Dubé, Marcelle, McKell’s Christmas, Falcon Ridge Publishing, Kindle edition. 2013. McKell, a cop in Manitoba, finally gets a Christmas Eve off. He has dinner with his girlfriend’s friends. One friend brings a new boyfriend, and tensions rise—just not in the way you’d expect. The Canadian setting is real, the mystery is fascinating, and the characters excellent. Pick this one up.
Grisham, John, Sycamore Row, Doubleday, 2013. Doubleday’s billing Sycamore Row as a sequel to A Time To Kill, which is just plain wrong. Set in the same milieu as A Time To Kill, with the same characters, Sycamore Row is a different story altogether. You don’t have to read one to understand the other.
I tell you this because I’m not a big fan of A Time To Kill. I thought it was an ambitious novel that needed work (mostly structural work). So, the advertising campaign made me put the Grisham at the bottom of this month’s read-immediately pile.
I finally yanked it out because I was in a legal thriller mood.
Sycamore Row isn’t a legal thriller; it’s a mystery novel—or rather, a crime novel. It does what crime novels do best: it looks at our society while telling a great story. It does revolve around the law, however, not around a murder or an obvious crime. The crime becomes obvious later.
In Grisham’s fictional Ford County, Mississippi, the richest man in the area commits suicide. The day before he died, he mailed a copy of a brand-new handwritten will to our hero, Jake Brigance.
My only quibble with the novel is something that the lawyers in this book say to each other. In all States, the lawyers claim, the desires of the deceased take precedence.
Nope! Not in Oregon. The strangeness of Oregon estate law takes the desires of the deceased and tosses them out the window. We dealt with that for six months after Bill Trojan died.
So, after screaming at the book for half an hour (and still bitching about it here), I continued reading, figuring that Mississippi lawyer John Grisham knew Mississippi law at least. And the story progressed, dark and filled with family secrets, lots of drama, and some things impossible to put down.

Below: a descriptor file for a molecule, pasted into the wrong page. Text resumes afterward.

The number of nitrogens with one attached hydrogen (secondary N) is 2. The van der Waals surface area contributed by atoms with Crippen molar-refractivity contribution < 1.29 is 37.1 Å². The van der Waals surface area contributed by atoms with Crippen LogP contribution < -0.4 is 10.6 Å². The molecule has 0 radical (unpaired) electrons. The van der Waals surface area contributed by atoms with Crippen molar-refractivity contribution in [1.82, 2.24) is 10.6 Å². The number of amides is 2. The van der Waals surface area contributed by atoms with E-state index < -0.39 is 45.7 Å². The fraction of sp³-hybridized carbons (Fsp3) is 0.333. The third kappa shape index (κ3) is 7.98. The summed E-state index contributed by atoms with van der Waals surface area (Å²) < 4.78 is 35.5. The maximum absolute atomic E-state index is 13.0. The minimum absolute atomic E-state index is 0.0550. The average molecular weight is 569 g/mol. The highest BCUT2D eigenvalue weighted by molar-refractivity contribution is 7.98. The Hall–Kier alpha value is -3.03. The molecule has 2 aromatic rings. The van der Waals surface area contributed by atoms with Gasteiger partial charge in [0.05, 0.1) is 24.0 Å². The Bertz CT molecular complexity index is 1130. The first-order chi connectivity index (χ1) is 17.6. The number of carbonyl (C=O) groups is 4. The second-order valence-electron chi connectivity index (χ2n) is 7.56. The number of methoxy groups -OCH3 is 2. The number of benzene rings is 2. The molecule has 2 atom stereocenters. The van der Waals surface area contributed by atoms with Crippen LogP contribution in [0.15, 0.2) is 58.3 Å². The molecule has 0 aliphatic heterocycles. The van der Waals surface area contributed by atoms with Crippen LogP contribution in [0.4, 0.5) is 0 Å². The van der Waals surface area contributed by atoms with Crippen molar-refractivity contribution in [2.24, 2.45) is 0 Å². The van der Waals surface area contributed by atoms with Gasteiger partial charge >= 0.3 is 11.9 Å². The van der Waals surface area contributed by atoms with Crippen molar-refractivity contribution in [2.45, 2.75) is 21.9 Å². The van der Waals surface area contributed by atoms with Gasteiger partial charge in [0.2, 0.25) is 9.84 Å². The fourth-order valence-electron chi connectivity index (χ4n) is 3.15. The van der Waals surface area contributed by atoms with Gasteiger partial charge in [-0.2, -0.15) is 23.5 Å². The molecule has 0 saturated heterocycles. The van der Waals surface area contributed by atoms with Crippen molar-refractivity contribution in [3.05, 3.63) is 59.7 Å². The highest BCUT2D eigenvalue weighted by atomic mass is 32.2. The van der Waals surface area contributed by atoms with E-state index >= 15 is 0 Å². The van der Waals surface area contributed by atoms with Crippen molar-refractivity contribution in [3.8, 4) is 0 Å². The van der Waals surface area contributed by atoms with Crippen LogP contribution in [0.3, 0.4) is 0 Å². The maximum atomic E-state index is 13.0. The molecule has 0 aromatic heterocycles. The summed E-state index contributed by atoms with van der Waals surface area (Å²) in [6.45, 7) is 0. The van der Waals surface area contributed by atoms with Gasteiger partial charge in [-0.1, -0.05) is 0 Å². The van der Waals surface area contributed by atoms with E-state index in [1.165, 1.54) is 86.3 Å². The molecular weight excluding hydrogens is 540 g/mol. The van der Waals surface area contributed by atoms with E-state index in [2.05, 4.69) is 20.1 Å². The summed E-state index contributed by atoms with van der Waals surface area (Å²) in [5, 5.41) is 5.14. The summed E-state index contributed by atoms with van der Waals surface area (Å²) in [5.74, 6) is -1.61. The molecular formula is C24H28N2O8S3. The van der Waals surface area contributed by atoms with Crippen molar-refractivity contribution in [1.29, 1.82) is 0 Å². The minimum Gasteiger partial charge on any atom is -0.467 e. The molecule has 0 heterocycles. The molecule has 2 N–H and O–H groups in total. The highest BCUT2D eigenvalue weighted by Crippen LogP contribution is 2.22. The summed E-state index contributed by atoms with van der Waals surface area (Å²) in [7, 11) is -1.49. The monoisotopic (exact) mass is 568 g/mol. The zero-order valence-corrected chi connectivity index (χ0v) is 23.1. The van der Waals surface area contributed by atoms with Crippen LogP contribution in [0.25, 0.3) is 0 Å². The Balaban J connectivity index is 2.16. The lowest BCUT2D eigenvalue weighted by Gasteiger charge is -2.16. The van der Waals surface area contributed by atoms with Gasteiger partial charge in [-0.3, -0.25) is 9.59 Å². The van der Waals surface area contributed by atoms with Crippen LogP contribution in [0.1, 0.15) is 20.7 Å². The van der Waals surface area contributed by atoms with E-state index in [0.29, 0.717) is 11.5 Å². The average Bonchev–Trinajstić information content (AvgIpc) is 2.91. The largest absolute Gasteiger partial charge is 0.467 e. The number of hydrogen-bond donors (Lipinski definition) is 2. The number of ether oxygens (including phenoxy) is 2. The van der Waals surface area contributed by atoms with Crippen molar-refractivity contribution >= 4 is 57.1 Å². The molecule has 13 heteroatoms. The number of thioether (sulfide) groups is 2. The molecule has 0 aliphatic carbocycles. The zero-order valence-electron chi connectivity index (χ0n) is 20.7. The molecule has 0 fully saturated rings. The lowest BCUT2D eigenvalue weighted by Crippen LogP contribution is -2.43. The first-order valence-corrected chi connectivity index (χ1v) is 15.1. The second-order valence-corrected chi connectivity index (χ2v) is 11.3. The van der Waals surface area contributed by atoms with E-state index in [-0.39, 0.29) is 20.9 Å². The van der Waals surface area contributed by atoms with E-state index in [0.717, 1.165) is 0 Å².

I figured out what was going on from about page 75. I figure folks with any knowledge of African-American history in this country will know exactly what’s going on. Most mainstream reviewers of the book (white folks, mostly) had no idea, so the ending was a Big Reveal to them.
Even without the Big Reveal, the book works. It’s powerful and extremely well-written.
Back to my introduction, this is a reach-for-the-stars book, and Grisham succeeds. It’s a tremendous novel.
Patterson, Kent, “The Wereyam,” A Fantastic Holiday Season, edited by Kevin J. Anderson, WordFire Press, 2013. Kevin put together a holiday anthology of the stories that the writers who used to gather for our Christmas holiday parties wrote and read to each other for those gatherings. Kent’s “The Wereyam” is one of my favorites, so when the book arrived, I sat down and reread this story immediately. It not only holds up, it’s better than I remember.
We lost Kent in 1995, and while it was hard on all of us personally, I think of the loss to writing, and I mourn. He was just getting started in what would have been a fantastic career, and he died suddenly. I’m so glad that this story has been reprinted. Take a look. See if you don’t love it too.
Reed, Annie, The New Year That Almost Wasn’t, A Diz & Dee Mystery, Thunder Valley Press, 2013. I love Diz & Dee so much that I bought one of the stories for Fiction River: Unnatural Worlds. So, imagine my surprise when I discovered that about a year ago, Annie had written one and I had missed it! I ordered it immediately, read it immediately, and enjoyed immensely.